Children with single ventricle heart disease have a greater increase in sRAGE after cardiopulmonary bypass

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Pediatrics; Cardiology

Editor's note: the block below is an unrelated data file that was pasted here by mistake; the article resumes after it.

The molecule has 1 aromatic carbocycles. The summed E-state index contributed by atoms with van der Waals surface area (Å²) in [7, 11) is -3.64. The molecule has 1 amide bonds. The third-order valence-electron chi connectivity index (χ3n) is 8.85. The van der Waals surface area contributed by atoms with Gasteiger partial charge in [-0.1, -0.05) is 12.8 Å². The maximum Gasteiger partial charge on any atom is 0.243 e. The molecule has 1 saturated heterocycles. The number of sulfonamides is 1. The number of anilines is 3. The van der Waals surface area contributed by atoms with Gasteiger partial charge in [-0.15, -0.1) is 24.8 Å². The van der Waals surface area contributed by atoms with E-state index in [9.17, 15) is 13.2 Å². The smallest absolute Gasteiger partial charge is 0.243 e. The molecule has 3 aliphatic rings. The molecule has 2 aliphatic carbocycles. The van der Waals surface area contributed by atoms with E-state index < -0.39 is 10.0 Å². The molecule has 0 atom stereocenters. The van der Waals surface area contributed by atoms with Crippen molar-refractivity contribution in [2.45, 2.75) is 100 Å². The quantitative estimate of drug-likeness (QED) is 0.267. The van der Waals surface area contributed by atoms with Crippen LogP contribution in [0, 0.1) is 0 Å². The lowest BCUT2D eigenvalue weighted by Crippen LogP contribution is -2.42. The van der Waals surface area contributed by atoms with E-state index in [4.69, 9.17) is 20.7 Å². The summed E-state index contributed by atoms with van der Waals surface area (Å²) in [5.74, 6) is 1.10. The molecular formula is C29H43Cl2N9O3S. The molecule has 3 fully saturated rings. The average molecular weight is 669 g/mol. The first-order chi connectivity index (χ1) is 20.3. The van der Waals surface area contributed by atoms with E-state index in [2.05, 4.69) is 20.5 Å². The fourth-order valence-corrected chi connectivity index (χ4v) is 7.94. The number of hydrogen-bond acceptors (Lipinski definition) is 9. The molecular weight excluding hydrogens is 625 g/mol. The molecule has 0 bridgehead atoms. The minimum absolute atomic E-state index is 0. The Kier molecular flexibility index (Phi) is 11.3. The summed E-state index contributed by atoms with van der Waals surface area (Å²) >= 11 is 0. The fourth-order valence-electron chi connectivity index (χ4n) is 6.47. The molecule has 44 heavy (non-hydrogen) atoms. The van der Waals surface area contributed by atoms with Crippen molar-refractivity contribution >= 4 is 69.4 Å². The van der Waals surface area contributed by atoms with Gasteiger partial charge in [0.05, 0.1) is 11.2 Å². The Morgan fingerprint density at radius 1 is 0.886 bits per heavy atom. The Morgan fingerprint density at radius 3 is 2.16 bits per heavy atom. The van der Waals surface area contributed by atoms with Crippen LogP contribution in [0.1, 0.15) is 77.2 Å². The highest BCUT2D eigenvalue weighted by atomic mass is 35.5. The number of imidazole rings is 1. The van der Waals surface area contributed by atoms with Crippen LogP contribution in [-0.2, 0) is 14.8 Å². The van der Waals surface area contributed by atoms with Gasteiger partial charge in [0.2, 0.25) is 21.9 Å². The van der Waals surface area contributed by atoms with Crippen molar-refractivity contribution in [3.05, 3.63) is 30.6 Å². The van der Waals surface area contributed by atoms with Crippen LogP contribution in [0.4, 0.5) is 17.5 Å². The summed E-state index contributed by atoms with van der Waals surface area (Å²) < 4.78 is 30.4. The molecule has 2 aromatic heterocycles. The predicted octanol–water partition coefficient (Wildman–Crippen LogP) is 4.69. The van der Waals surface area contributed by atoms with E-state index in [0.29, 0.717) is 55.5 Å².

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INTRODUCTION: Reducing cardiopulmonary bypass (CPB) induced inflammatory injury is a potentially important strategy for children undergoing multiple operations for single ventricle palliation. We sought to characterize the soluble receptor for advanced glycation end products (sRAGE), a protein involved in acute lung injury and inflammation, in pediatric patients with congenital heart disease and hypothesized that patients undergoing single ventricle palliation would have higher levels of sRAGE following bypass than those with biventricular physiologies. METHODS: This was a prospective, observational study of children undergoing CPB. Plasma samples were obtained before and after bypass. sRAGE levels were measured and compared between those with biventricular and single ventricle heart disease using descriptive statistics and multivariate analysis for risk factors for lung injury. RESULTS: sRAGE levels were measured in 40 patients: 19 with biventricular and 21 with single ventricle heart disease. Children undergoing single ventricle palliation had a higher factor and percent increase in sRAGE levels when compared to patients with biventricular circulations (4.6 vs. 2.4, = 0.002) and (364% vs. 181%, = 0.014). The factor increase in sRAGE inversely correlated with the patient's preoperative oxygen saturation (Pearson correlation (r) = -0.43, = 0.005) and was positively associated with red blood cell transfusion (coefficient = 0.011; 95% CI: 0.004, 0.017; = 0.001). CONCLUSIONS: Children with single ventricle physiology have greater increase in sRAGE following CPB as compared to children undergoing biventricular repair. Larger studies delineating the role of sRAGE in children undergoing single ventricle palliation may be beneficial in understanding how to prevent complications in this high-risk population.

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